Exactly What is a Gross Polluter Vehicle?

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To encourage the repair of the worst polluting vehicles a special classification the Gross Polluter was codified in law. The California Bureau of Automotive Repair (BAR) estimates that while Gross Polluting vehicles represent between 10 to 15 percent of the automobiles they cause greater than 50% of automobile smog.

Gross Polluters pollute much more than a typical failing car. The term is really a legal definition. The emission level at which an automobile is categorized as a Gross Polluter differs according the automobile type and year. Normally they exceed a minimum of one of the gross polluter standards (twice the optimum discharge limits). Gross Polluter vehicles are selected with these strategies:

Autos tested at certified smog check stations which surpass at least among the gross polluter requirements (twice the optimum emission limits).

Vehicles chosen from the High Emitter Profile (HEP) data source which have a high likelihood of failing the Smog Inspection evaluation.

By law, a Gross Polluter should be tested at a special facility. Prior to 2013 Gross Polluters were smog checked at a Test-Only station, however from 2013 onward these cars should be taken to a STAR smog station which can be either Test Only or Test and Repair.

California has a Customer Assistance Program (CAP) to provide monetary aid to those who must fix their car to pass a smog check. CAP provides monetary assistance for qualified owners whose automobiles fail their biennial (every-other-year) Smog Inspection.Participation in CAP programs is restricted to available funds.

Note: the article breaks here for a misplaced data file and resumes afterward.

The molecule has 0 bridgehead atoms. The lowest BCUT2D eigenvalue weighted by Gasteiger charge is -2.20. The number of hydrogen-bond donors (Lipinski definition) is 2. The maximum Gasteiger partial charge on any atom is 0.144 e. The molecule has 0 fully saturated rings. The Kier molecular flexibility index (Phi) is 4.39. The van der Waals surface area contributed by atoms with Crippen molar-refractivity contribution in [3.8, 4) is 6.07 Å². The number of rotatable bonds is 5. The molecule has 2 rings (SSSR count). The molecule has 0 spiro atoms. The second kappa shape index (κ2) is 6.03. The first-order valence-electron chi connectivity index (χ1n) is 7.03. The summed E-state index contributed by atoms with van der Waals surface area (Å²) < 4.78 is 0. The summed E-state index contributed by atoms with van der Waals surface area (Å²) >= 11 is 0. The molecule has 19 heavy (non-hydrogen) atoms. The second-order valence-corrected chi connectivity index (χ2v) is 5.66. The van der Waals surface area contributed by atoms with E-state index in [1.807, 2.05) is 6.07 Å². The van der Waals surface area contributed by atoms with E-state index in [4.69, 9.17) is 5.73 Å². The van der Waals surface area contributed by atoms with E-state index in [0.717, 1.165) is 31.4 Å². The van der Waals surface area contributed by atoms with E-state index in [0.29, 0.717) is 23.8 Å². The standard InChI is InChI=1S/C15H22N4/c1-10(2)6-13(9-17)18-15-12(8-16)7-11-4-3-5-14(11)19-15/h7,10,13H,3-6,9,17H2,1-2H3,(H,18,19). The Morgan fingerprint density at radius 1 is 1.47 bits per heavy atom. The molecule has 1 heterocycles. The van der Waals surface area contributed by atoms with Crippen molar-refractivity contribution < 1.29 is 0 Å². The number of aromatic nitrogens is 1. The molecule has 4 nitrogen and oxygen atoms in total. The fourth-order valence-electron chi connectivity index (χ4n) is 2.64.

Older automobiles are not held to the same discharge standards as newer automobiles. Older cars were constructed to less rigid standards when initially made and therefore the smog inspection process is developed with this in mind. The vehicle owner of an older car is offered a slight handicap or advantage. They need to nonetheless up keep their automobile's maintenance to a acceptable level.

Gross Polluting cars will typically produce excessive white or black smoke from the tailpipe. This should be a clear indicator that your vehicle's engine is not running well.

Typically a car sending out large amounts of white or black smoke will be designated as a gross polluter after the smog inspection. It is extremely advised you seek repair prior to getting a smog check or emissions test.

Black Smoke: Large amounts of black smoke from the muffler is usually due to a rich fuel mixture and will produce high CO, and as a result high HC during the smog check.

White Smoke: A car giving off excessive white smoke from the tailpipe may have a burned or blown head gasket. A blown head gasket may trigger overheating and high NOx exhausts. Most often the level of NOx produced will be two times the allowed restriction, rendering your vehicle as a gross polluter or HEP.

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